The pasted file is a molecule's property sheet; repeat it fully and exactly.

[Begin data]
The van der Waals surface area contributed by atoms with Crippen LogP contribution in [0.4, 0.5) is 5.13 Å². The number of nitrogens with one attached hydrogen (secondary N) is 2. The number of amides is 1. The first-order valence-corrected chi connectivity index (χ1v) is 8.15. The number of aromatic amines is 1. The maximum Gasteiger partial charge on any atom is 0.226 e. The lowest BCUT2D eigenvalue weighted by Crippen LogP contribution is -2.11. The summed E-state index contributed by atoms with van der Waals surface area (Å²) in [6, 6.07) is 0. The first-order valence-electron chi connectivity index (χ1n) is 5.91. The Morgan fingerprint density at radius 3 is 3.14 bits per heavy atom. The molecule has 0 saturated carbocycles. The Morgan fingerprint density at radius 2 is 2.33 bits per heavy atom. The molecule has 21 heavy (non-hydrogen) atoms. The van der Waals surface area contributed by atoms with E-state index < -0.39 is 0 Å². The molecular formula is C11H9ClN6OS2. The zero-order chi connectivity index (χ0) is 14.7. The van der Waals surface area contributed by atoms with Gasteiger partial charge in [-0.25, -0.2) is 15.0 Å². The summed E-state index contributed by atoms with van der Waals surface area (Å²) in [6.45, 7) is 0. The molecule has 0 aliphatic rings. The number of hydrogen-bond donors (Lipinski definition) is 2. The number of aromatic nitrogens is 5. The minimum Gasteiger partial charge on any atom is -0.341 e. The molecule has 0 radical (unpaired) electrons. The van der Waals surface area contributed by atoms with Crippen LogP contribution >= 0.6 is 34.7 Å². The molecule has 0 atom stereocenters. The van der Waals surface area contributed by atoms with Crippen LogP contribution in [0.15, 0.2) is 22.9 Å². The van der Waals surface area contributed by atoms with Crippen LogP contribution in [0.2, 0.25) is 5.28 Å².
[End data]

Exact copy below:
The van der Waals surface area contributed by atoms with Crippen LogP contribution in [0.4, 0.5) is 5.13 Å². The number of nitrogens with one attached hydrogen (secondary N) is 2. The number of amides is 1. The first-order valence-corrected chi connectivity index (χ1v) is 8.15. The number of aromatic amines is 1. The maximum Gasteiger partial charge on any atom is 0.226 e. The lowest BCUT2D eigenvalue weighted by Crippen LogP contribution is -2.11. The summed E-state index contributed by atoms with van der Waals surface area (Å²) in [6, 6.07) is 0. The first-order valence-electron chi connectivity index (χ1n) is 5.91. The Morgan fingerprint density at radius 3 is 3.14 bits per heavy atom. The molecule has 0 saturated carbocycles. The Morgan fingerprint density at radius 2 is 2.33 bits per heavy atom. The molecule has 21 heavy (non-hydrogen) atoms. The van der Waals surface area contributed by atoms with E-state index < -0.39 is 0 Å². The molecular formula is C11H9ClN6OS2. The zero-order chi connectivity index (χ0) is 14.7. The van der Waals surface area contributed by atoms with Gasteiger partial charge in [-0.25, -0.2) is 15.0 Å². The summed E-state index contributed by atoms with van der Waals surface area (Å²) in [6.45, 7) is 0. The molecule has 0 aliphatic rings. The number of hydrogen-bond donors (Lipinski definition) is 2. The number of aromatic nitrogens is 5. The minimum Gasteiger partial charge on any atom is -0.341 e. The molecule has 0 radical (unpaired) electrons. The van der Waals surface area contributed by atoms with Crippen LogP contribution >= 0.6 is 34.7 Å². The molecule has 0 atom stereocenters. The van der Waals surface area contributed by atoms with Crippen LogP contribution in [0.15, 0.2) is 22.9 Å². The van der Waals surface area contributed by atoms with Crippen LogP contribution in [0.2, 0.25) is 5.28 Å².